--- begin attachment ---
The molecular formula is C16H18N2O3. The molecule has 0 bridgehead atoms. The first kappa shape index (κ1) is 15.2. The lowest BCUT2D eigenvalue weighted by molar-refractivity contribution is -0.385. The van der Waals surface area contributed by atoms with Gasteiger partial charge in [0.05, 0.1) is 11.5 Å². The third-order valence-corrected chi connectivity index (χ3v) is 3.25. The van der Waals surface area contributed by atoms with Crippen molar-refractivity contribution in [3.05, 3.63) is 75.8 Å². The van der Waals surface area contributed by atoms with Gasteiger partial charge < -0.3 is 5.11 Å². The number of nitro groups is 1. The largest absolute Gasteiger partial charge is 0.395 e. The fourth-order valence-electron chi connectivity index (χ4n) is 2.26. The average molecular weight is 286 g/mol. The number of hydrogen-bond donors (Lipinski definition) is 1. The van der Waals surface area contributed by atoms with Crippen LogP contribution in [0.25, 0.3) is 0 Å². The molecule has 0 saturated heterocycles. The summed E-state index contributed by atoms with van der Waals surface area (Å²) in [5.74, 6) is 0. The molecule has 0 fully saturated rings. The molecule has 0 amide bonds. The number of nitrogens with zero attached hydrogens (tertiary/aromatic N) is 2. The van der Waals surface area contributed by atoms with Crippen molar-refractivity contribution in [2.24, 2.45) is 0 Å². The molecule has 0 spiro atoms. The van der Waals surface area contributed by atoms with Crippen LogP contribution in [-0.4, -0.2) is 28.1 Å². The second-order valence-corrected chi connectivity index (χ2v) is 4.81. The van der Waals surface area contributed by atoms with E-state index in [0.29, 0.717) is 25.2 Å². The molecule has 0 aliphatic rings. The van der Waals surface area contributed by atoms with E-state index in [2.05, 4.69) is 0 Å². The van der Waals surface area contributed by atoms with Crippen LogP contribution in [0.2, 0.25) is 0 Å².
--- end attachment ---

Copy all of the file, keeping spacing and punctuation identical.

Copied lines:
The molecular formula is C16H18N2O3. The molecule has 0 bridgehead atoms. The first kappa shape index (κ1) is 15.2. The lowest BCUT2D eigenvalue weighted by molar-refractivity contribution is -0.385. The van der Waals surface area contributed by atoms with Gasteiger partial charge in [0.05, 0.1) is 11.5 Å². The third-order valence-corrected chi connectivity index (χ3v) is 3.25. The van der Waals surface area contributed by atoms with Crippen molar-refractivity contribution in [3.05, 3.63) is 75.8 Å². The van der Waals surface area contributed by atoms with Gasteiger partial charge < -0.3 is 5.11 Å². The number of nitro groups is 1. The largest absolute Gasteiger partial charge is 0.395 e. The fourth-order valence-electron chi connectivity index (χ4n) is 2.26. The average molecular weight is 286 g/mol. The number of hydrogen-bond donors (Lipinski definition) is 1. The van der Waals surface area contributed by atoms with Crippen LogP contribution in [0.25, 0.3) is 0 Å². The molecule has 0 saturated heterocycles. The summed E-state index contributed by atoms with van der Waals surface area (Å²) in [5.74, 6) is 0. The molecule has 0 fully saturated rings. The molecule has 0 amide bonds. The number of nitrogens with zero attached hydrogens (tertiary/aromatic N) is 2. The van der Waals surface area contributed by atoms with Crippen molar-refractivity contribution in [2.24, 2.45) is 0 Å². The molecule has 0 spiro atoms. The van der Waals surface area contributed by atoms with Crippen LogP contribution in [-0.4, -0.2) is 28.1 Å². The second-order valence-corrected chi connectivity index (χ2v) is 4.81. The van der Waals surface area contributed by atoms with E-state index in [0.29, 0.717) is 25.2 Å². The molecule has 0 aliphatic rings. The van der Waals surface area contributed by atoms with E-state index in [2.05, 4.69) is 0 Å². The van der Waals surface area contributed by atoms with Crippen LogP contribution in [0.2, 0.25) is 0 Å².